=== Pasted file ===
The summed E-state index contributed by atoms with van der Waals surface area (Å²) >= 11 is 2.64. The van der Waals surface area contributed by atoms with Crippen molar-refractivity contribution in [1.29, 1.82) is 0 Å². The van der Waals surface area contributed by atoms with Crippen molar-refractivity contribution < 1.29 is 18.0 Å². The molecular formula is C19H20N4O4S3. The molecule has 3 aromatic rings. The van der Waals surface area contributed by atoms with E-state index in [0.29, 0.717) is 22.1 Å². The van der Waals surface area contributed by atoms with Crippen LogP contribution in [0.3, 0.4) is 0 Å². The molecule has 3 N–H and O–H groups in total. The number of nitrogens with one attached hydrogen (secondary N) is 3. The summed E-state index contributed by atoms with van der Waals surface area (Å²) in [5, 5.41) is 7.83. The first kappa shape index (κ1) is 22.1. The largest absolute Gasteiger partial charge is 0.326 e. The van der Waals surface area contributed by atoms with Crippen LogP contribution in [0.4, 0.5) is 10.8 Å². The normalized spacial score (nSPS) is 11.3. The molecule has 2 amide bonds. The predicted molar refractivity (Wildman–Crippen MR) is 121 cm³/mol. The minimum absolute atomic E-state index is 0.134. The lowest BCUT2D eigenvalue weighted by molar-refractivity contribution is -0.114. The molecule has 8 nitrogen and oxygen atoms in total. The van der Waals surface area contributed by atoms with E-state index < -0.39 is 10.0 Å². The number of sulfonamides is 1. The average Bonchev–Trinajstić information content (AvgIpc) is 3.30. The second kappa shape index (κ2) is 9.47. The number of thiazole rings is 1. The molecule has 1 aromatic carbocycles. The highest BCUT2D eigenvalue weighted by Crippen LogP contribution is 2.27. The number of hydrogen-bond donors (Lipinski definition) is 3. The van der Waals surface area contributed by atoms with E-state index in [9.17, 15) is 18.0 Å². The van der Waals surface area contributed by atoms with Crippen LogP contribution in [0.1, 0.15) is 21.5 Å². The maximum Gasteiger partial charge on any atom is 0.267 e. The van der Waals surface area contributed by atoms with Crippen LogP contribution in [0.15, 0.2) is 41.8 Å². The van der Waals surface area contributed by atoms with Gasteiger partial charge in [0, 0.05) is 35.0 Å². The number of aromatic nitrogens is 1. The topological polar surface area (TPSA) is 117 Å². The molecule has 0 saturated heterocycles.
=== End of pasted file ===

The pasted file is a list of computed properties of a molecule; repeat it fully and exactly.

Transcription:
The summed E-state index contributed by atoms with van der Waals surface area (Å²) >= 11 is 2.64. The van der Waals surface area contributed by atoms with Crippen molar-refractivity contribution in [1.29, 1.82) is 0 Å². The van der Waals surface area contributed by atoms with Crippen molar-refractivity contribution < 1.29 is 18.0 Å². The molecular formula is C19H20N4O4S3. The molecule has 3 aromatic rings. The van der Waals surface area contributed by atoms with E-state index in [0.29, 0.717) is 22.1 Å². The van der Waals surface area contributed by atoms with Crippen LogP contribution in [0.3, 0.4) is 0 Å². The molecule has 3 N–H and O–H groups in total. The number of nitrogens with one attached hydrogen (secondary N) is 3. The summed E-state index contributed by atoms with van der Waals surface area (Å²) in [5, 5.41) is 7.83. The first kappa shape index (κ1) is 22.1. The largest absolute Gasteiger partial charge is 0.326 e. The van der Waals surface area contributed by atoms with Crippen LogP contribution in [0.4, 0.5) is 10.8 Å². The normalized spacial score (nSPS) is 11.3. The molecule has 2 amide bonds. The predicted molar refractivity (Wildman–Crippen MR) is 121 cm³/mol. The minimum absolute atomic E-state index is 0.134. The lowest BCUT2D eigenvalue weighted by molar-refractivity contribution is -0.114. The molecule has 8 nitrogen and oxygen atoms in total. The van der Waals surface area contributed by atoms with E-state index < -0.39 is 10.0 Å². The number of sulfonamides is 1. The average Bonchev–Trinajstić information content (AvgIpc) is 3.30. The second kappa shape index (κ2) is 9.47. The number of thiazole rings is 1. The molecule has 1 aromatic carbocycles. The highest BCUT2D eigenvalue weighted by Crippen LogP contribution is 2.27. The number of hydrogen-bond donors (Lipinski definition) is 3. The van der Waals surface area contributed by atoms with E-state index in [9.17, 15) is 18.0 Å². The van der Waals surface area contributed by atoms with Crippen LogP contribution in [0.1, 0.15) is 21.5 Å². The maximum Gasteiger partial charge on any atom is 0.267 e. The van der Waals surface area contributed by atoms with Crippen LogP contribution in [0.15, 0.2) is 41.8 Å². The van der Waals surface area contributed by atoms with Gasteiger partial charge in [0, 0.05) is 35.0 Å². The number of aromatic nitrogens is 1. The topological polar surface area (TPSA) is 117 Å². The molecule has 0 saturated heterocycles.